Facts About Capital Punishment

Crimes that can result in a death penalty are known as capital crimes or capital offences.

As of 2006, Ninety percent of all executions were carried out in Asia and the United States.

Around 13,000 people have been executed with capital punishment, since the colonial times.

The term capital originates from Latin capitalis, literally "regarding the head" (Latin caput). Hence, a capital crime was originally one punished by the severing of the head.

The United States ranks fourth in the number of executions every year.

Over 60 percent of the world's population live in countries where executions take place.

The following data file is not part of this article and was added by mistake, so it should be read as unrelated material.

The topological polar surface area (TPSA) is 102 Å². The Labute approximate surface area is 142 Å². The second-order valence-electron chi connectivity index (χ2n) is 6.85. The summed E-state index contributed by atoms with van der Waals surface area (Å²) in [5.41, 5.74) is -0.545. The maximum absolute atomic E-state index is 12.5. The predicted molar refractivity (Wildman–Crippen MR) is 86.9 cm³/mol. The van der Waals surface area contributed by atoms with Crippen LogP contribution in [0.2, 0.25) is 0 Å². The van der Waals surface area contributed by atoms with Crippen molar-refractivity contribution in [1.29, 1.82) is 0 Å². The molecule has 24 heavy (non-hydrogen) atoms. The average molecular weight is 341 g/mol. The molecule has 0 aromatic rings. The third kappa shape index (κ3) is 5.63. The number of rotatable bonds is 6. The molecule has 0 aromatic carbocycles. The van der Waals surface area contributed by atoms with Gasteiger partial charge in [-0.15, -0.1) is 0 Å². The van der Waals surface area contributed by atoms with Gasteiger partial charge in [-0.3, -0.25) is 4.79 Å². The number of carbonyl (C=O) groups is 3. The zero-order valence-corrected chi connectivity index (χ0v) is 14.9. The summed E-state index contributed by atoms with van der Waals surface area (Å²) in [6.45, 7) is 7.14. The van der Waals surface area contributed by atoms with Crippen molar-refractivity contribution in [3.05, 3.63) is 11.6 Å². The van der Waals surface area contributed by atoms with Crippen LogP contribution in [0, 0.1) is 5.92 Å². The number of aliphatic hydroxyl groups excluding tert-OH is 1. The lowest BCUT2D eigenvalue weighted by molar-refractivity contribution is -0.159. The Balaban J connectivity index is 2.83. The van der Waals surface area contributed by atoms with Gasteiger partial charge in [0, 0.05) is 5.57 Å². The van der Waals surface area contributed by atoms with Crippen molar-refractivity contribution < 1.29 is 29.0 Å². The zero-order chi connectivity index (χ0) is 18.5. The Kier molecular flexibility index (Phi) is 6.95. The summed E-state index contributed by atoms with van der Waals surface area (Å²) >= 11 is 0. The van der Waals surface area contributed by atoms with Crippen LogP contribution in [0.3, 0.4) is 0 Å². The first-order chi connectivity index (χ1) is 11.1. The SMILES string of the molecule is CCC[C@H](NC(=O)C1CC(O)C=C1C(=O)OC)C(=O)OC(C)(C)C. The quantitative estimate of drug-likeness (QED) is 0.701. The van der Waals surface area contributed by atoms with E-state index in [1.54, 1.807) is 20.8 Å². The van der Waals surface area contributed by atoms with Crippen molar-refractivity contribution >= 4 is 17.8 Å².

The United States court banned the practice of capital punishment in 1972, but it was later reinstated in 1976.

In China, human trafficking and serious cases of corruption are punished by the death penalty.

Between 2005 and May 2008, Iran, Pakistan, Saudi Arabia, Sudan and Yemen were reported to have executed child offenders, the most being from Iran.

The methods used for execution are lethal injection, electrocution, gas chamber, hanging and firing squad.

There were 51 women on death row as of 31st, December 2007. 11 women have been executed, since 1976.

San Marino abolished death penalty in 1865. The last execution in San Marino had taken place in 1468.

Around 65 percent of the US population are in support of capital punishment.

In Japan, Emperor Saga abolished the death penalty in 818 under the influence of Shinto and it lasted until 1156. Therefore, capital punishment was not executed for 338 years in ancient Japan

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